U.S. and New Zealand work together to control nuclear trafficking
While working together, the NNSA and MFAT will provide mobile radiation detection equipment to countries in Latin America, South East Asia and Africa. MFAT and NNSA's Second Line Defense Program will jointly select partner countries, who are strategic to its global mission, and give them detection equipment and training programs.
"The United States and New Zealand share a strong commitment to important global nonproliferation efforts aimed at keeping dangerous nuclear materials out of the hands of terrorists, smugglers and proliferators," NNSA Deputy Administrator for Defense Nuclear Nonproliferation Anne Harrington, said. "New Zealand's contributions will help establish the capacity for mobile radiation detection operations with law enforcement and other internal security organizations, which will complement existing national capacity to combat illicit trafficking of nuclear and other radioactive materials."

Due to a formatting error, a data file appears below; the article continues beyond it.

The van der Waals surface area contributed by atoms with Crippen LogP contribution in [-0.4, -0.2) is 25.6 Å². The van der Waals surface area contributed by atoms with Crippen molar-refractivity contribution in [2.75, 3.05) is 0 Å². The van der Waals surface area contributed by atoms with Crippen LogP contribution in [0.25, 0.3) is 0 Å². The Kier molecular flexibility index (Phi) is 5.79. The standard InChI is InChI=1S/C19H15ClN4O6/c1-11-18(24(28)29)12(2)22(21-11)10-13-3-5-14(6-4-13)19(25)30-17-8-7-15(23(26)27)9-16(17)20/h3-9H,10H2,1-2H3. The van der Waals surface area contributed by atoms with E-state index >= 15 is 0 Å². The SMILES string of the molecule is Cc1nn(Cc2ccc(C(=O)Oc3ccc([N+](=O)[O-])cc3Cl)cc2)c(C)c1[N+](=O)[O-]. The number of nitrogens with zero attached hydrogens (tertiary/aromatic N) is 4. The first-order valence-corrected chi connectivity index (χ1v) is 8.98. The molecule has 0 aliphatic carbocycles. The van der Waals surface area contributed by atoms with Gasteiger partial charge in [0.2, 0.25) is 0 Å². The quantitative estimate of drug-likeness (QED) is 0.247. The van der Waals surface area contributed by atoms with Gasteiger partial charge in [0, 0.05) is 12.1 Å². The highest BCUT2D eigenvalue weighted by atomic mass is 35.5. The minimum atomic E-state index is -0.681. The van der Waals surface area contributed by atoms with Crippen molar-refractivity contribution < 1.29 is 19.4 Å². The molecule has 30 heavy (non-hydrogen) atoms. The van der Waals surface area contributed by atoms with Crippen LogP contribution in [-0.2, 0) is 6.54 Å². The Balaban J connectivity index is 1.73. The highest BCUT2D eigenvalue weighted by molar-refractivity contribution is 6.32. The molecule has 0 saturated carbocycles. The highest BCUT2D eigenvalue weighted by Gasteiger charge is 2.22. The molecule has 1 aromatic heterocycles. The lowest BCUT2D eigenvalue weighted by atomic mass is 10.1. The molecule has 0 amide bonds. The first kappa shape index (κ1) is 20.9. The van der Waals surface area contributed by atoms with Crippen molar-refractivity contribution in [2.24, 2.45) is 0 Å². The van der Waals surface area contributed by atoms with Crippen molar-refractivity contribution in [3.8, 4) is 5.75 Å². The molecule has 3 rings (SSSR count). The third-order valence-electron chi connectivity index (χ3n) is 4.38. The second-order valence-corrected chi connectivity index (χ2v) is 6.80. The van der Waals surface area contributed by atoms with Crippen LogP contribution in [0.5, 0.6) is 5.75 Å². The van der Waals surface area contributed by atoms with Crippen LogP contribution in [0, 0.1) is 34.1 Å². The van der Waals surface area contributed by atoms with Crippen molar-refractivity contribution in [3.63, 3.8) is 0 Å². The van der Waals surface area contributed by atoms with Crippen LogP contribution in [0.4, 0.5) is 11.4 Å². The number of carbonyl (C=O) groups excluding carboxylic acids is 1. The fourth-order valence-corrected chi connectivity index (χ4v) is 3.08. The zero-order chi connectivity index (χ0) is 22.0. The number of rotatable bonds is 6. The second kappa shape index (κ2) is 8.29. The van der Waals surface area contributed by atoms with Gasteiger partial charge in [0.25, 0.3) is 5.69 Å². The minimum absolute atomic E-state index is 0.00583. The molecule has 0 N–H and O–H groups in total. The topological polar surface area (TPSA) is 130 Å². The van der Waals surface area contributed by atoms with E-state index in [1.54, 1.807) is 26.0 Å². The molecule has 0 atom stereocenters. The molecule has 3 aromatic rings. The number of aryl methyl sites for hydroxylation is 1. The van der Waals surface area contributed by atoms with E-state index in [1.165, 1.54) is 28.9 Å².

The SLD program seeks to boost the capabilities of partner countries by giving them the means to stop illegal trafficking of nuclear materials. Along with training and equipment, SLD also provides support to partner countries so they can further develop their own ability to operate and maintain these detection systems in the future.